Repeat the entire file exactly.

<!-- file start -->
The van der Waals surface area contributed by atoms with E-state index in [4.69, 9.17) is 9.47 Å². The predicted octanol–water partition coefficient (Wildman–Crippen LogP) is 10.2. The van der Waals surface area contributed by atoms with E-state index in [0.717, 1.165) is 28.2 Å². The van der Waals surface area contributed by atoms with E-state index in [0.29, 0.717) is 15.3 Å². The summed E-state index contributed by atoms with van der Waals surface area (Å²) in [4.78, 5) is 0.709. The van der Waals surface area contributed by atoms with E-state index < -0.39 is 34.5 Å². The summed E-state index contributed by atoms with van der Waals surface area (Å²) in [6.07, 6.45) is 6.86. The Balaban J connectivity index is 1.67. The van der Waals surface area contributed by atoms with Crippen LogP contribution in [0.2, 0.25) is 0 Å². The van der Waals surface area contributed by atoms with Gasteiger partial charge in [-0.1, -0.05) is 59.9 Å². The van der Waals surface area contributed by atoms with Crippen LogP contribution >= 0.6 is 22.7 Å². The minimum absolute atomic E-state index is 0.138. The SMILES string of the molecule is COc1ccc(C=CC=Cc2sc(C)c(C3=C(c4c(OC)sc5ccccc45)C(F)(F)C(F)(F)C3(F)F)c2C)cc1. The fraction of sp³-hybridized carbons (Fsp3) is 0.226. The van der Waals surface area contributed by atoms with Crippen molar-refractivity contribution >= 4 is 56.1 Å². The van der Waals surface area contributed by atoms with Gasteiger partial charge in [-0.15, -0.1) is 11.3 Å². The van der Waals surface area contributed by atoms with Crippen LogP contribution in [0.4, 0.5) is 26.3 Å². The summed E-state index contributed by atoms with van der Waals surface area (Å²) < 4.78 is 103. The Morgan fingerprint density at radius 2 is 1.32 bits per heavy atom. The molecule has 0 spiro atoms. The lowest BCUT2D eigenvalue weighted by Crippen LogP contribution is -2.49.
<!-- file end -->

The van der Waals surface area contributed by atoms with E-state index in [4.69, 9.17) is 9.47 Å². The predicted octanol–water partition coefficient (Wildman–Crippen LogP) is 10.2. The van der Waals surface area contributed by atoms with E-state index in [0.717, 1.165) is 28.2 Å². The van der Waals surface area contributed by atoms with E-state index in [0.29, 0.717) is 15.3 Å². The summed E-state index contributed by atoms with van der Waals surface area (Å²) in [4.78, 5) is 0.709. The van der Waals surface area contributed by atoms with E-state index < -0.39 is 34.5 Å². The summed E-state index contributed by atoms with van der Waals surface area (Å²) in [6.07, 6.45) is 6.86. The Balaban J connectivity index is 1.67. The van der Waals surface area contributed by atoms with Crippen LogP contribution in [0.2, 0.25) is 0 Å². The van der Waals surface area contributed by atoms with Gasteiger partial charge in [-0.1, -0.05) is 59.9 Å². The van der Waals surface area contributed by atoms with Crippen LogP contribution >= 0.6 is 22.7 Å². The minimum absolute atomic E-state index is 0.138. The SMILES string of the molecule is COc1ccc(C=CC=Cc2sc(C)c(C3=C(c4c(OC)sc5ccccc45)C(F)(F)C(F)(F)C3(F)F)c2C)cc1. The fraction of sp³-hybridized carbons (Fsp3) is 0.226. The van der Waals surface area contributed by atoms with Crippen molar-refractivity contribution >= 4 is 56.1 Å². The van der Waals surface area contributed by atoms with Gasteiger partial charge in [-0.15, -0.1) is 11.3 Å². The van der Waals surface area contributed by atoms with Crippen LogP contribution in [0.4, 0.5) is 26.3 Å². The summed E-state index contributed by atoms with van der Waals surface area (Å²) < 4.78 is 103. The Morgan fingerprint density at radius 2 is 1.32 bits per heavy atom. The molecule has 0 spiro atoms. The lowest BCUT2D eigenvalue weighted by Crippen LogP contribution is -2.49.